Can I Be Sued for Not Paying a Student Loan?

canstockphoto5621290When it comes to student loan debt, borrowers are used to being told that their wages can be garnished if the loan goes into default. This is true if the educational loan is federally guaranteed.  It’s called an Administrative Wage Garnishment, and the Department of Education can go straight to your employer and start collecting 15% of your disposable income. In this case, there would be no reason for the creditor to file a lawsuit.

But if the student loan is a private student loan, not federally-guaranteed, the creditor must file a lawsuit and obtain a judgment against you before getting an order to garnish your wages. You are supposed to be served a copy of the summons and complaint in the lawsuit before judgment is entered.

However, be aware that many people are named in lawsuits and do not get proper notice of these lawsuits.

Recently I have been getting calls from people who first find out about a lawsuit after a judgment has already been entered.  Process servers are filing declarations claiming they served someone who was actually out of town, or a person who had moved from that address years before.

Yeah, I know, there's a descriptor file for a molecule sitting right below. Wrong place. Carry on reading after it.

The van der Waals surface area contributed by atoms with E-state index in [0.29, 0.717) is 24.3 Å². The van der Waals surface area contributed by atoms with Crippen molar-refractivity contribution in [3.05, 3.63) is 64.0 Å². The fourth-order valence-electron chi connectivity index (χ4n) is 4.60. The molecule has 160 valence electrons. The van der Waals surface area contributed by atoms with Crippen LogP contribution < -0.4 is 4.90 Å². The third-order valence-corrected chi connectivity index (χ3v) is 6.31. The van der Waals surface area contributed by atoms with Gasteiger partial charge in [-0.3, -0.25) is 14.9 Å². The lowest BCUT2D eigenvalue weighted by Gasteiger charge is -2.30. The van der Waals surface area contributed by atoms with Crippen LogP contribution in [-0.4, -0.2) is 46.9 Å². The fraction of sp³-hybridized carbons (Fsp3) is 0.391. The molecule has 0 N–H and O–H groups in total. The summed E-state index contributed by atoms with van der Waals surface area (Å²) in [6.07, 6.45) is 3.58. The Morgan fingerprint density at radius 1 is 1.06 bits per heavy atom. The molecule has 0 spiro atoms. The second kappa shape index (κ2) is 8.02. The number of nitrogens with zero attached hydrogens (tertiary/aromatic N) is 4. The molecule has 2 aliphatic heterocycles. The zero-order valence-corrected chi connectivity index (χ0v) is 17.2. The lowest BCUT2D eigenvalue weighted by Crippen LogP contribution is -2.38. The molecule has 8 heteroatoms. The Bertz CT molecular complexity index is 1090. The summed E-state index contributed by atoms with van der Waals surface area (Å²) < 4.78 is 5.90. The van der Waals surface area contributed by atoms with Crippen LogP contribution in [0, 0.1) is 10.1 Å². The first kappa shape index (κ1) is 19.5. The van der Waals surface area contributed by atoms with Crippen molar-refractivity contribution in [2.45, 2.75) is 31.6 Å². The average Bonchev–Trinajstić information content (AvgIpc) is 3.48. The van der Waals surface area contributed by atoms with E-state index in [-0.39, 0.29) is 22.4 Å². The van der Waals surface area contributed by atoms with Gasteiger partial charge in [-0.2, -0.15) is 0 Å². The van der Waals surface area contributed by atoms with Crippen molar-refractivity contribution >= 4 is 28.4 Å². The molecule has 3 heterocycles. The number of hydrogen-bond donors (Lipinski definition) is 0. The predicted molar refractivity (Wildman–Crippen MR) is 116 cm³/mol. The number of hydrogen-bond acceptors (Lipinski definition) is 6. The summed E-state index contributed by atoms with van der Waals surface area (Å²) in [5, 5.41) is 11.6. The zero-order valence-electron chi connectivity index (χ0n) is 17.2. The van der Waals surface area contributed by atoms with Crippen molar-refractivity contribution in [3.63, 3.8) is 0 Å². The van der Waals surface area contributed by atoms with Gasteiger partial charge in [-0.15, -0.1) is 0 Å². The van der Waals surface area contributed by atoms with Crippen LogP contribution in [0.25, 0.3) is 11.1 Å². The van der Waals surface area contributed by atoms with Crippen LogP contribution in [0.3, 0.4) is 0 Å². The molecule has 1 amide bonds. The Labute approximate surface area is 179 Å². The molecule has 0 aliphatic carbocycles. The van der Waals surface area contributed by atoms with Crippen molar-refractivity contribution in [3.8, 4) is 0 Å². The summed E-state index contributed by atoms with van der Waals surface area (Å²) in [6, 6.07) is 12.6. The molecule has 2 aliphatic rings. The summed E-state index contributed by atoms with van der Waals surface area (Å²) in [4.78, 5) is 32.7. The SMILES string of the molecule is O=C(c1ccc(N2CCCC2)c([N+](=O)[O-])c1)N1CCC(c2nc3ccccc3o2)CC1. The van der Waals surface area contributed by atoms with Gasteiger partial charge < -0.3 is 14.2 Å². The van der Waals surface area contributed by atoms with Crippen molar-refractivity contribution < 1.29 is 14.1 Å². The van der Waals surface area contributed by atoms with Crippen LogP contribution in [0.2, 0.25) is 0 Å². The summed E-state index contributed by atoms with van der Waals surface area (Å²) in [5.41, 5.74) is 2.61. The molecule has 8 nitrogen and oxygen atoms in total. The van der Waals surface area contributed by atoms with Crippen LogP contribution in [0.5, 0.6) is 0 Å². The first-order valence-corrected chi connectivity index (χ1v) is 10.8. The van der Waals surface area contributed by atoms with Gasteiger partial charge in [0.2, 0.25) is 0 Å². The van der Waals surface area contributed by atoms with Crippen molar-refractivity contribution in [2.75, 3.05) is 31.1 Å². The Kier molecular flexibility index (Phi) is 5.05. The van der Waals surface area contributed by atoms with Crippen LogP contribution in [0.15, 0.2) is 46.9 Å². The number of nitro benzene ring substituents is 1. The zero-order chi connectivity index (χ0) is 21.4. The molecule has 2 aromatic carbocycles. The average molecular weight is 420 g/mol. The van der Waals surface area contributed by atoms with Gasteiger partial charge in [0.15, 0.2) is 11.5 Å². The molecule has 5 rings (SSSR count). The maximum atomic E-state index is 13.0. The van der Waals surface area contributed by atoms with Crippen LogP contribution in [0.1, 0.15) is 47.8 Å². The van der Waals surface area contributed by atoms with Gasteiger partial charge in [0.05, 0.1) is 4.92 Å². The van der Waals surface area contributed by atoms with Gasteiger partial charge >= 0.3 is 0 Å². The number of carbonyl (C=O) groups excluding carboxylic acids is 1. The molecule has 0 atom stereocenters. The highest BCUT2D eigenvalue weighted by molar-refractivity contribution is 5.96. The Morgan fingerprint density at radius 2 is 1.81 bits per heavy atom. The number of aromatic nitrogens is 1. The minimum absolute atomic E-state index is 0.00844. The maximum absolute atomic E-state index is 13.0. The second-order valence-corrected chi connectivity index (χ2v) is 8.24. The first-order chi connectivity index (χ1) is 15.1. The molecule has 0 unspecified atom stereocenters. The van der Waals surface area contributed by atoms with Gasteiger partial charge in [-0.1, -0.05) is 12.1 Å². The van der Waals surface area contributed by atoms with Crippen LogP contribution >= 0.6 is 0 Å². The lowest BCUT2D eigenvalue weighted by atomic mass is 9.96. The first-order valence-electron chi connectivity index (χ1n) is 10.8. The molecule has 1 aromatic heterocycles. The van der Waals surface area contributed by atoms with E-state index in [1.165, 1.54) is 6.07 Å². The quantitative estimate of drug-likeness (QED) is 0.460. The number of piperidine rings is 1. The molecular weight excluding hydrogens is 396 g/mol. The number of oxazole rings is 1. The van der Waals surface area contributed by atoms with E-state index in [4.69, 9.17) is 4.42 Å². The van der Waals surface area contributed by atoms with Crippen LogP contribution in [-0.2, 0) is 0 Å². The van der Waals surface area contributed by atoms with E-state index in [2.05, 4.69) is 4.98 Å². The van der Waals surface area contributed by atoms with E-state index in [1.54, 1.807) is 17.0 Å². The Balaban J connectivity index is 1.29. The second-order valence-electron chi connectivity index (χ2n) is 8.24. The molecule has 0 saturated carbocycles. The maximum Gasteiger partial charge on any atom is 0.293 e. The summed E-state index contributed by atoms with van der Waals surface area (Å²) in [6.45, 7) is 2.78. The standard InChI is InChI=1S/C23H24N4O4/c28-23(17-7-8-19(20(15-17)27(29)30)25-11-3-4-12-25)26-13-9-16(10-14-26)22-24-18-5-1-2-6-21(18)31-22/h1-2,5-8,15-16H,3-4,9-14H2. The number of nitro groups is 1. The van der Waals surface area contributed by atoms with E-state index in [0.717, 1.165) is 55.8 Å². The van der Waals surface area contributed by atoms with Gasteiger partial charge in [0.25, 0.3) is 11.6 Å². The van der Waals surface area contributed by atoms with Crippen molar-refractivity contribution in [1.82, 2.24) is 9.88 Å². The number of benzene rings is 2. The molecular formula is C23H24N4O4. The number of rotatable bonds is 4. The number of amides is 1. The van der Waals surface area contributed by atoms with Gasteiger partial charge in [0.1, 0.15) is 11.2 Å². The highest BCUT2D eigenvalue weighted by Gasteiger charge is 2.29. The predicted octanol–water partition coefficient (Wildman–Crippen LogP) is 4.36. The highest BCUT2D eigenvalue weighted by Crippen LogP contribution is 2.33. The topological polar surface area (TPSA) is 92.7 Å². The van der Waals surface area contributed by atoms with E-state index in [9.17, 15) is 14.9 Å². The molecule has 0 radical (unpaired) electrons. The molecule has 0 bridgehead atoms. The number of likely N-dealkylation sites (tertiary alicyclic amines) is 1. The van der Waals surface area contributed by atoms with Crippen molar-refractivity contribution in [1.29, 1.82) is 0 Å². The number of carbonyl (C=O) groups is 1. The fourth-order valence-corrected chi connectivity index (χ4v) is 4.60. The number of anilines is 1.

The lawsuit must be filed in the county of your residence, but don’t count on the debt collector filing the lawsuit in the proper county, especially if you have moved in the last couple of years, or if you are a co-signor.

If you are served or otherwise get notice of the lawsuit, act quickly to respond in writing and preserve your rights to defend against the case. Do not assume that there is no defense. In reality, there usually are good defenses! Much of private student loan debt and credit card debt is sold to “debt buyers” who may not be able to produce documents showing their right to collect the debt. If you are being sued, you have the right to force the creditor to prove its right to collect the debt against you.

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